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NNA Comment on Budget Announcement

The New Nicotine Alliance consumer charity says a tax on vaping liquids is irresponsible, will cost lives, and further erodes the UK’s former world-leading tobacco control strategy

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The New Nicotine Alliance (NNA) says a tax on vaping liquids is irresponsible, will cost lives, and further erodes the UK’s former world-leading tobacco control strategy. The consumer charity believes the tax on vaping liquids is damaging in principle and in practice and that the Government is now fighting itself by taxing the very products it is urging smokers to try. The NNA says the government is clearly regulating from a position of ignorance and must urgently consult with consumer and public health experts.

The New Nicotine Alliance put out a statement, saying: “The Chancellor has approved a tax on vaping liquids which is ill-thought-out and will cost thousands of lives. The New Nicotine Alliance is exasperated that the government is systematically dismantling world-leading policy which was an example to the rest of the world on how to utilise innovative harm reduction approaches to rapidly reduce the toll of smoking-related disease.

“Following the ill-judged decision to ignore public health experts who warned of a ban on single use vapes deterring people who smoke from switching to products which could save their lives, it has now undermined its own admirable Swap to Stop campaign by vowing to increase the tax on the very products it is urging smokers to try. Furthermore, the design of the tax shows that government ministers have no understanding of how the devices help to reduce smoking prevalence. 

“Government is now fighting itself. It has been recently reported that 400,000 vaping products – the first of one million promised by the government last year - will be handed out free of charge under the Swap to Stop campaign, while the Chancellor is taxing them on the pretext that they are harmful. 

“The government’s own consultation document in October stated that ‘swapping to vaping is already helping 50,000 to 70,000 smokers in England quit each year - saving thousands of lives.’ This extra tax will be a significant obstruction to that progress.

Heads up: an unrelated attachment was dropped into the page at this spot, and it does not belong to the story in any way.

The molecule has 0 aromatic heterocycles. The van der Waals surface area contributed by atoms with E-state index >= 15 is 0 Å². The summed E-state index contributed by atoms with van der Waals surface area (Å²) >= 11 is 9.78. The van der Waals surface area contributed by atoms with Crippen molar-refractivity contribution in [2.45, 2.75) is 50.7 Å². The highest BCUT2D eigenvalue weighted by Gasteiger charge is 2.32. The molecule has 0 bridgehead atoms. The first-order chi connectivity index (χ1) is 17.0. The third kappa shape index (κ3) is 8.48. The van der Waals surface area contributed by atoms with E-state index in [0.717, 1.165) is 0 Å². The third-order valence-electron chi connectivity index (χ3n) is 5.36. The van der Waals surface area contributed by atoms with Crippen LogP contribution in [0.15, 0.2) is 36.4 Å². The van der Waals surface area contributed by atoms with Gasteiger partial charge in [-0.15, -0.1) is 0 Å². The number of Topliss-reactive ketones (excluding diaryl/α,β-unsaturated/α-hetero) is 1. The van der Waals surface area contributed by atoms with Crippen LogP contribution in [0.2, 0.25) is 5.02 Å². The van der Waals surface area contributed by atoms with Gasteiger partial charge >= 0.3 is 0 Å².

“Just last week, a long-running Cancer Research UK funded study found that there were ‘substantial misperceptions about the harms of vaping compared with smoking’ and emphasised ‘the need to clearly communicate the risks so that adults who smoke can make informed choices about the nicotine products they use.’ The proposed tax on vaping liquids will further erode the public’s understanding of the difference between vaping and smoking and will harm public health.

“It is undeniable that taxing vapes further (liquids are already liable for VAT at 20%) will lead to more smoking than without a new tax. This will undoubtedly slow progress towards and imperil the government’s Smokefree 2030 goal. It will also boost illicit trade in vapes on top of the high level we already have, and place excessive burdens on small businesses of tax bureaucracy compliance, effectively penalising independent vape businesses and benefitting cigarette sales.”

NNA Chair, Louise Ross, told Planet of the Vapes: “Putting a higher tax on stronger e-liquids completely misses the point that the more heavily dependent smokers will need stronger liquid to stay smoke-free. This will include people with poor mental health, people on benefits, people living in disadvantaged communities and those with challenging lives. Higher taxes will keep them smoking.

“The Swap to Stop scheme relies on heavily dependent smokers being convinced of the value of switching to a rechargeable, refillable vaping product. Adding taxation to e-liquids risks all that. People in poverty who would have been easily persuaded to switch will simply go back to smoking, and the opportunity to get them off cigarettes will be lost.”

Clive Bates, former Director of Action on Smoking and Health and a voluntary public health adviser to the NNA, said: "A tax on vapes is basically a tax on health. If they are serious about getting smoking down to five per cent by 2030, the last thing the government would be doing is making it more expensive and less appealing to switch from smoking to vaping, which the government knows poses only a small fraction of the risk.

“The irony is that these measures won't stop vaping, but they will mean more vapes are supplied through criminal networks, unscrupulous middlemen and dodgy retailers. If you want to do something about youth vaping, focus on licensing retailers and irresponsible marketing and packaging."

The NNA concludes by stating that instead of issuing kneejerk policies driven by moral panic about reduced risk alternatives to smoking, it is imperative that the government urgently consults with consumer and public health experts. The charity says Rishi Sunak’s administration cannot claim to care for the UK’s public health if it continues to promote policies which can only lead to more smoking-related disease and death. 

Dave Cross avatar

Dave Cross

Journalist at POTV
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Dave is a freelance writer; with articles on music, motorbikes, football, pop-science, vaping and tobacco harm reduction in Sounds, Melody Maker, UBG, AWoL, Bike, When Saturday Comes, Vape News Magazine, and syndicated across the Johnston Press group. He was published in an anthology of “Greatest Football Writing”, but still believes this was a mistake. Dave contributes sketches to comedy shows and used to co-host a radio sketch show. He’s worked with numerous vape companies to develop content for their websites.

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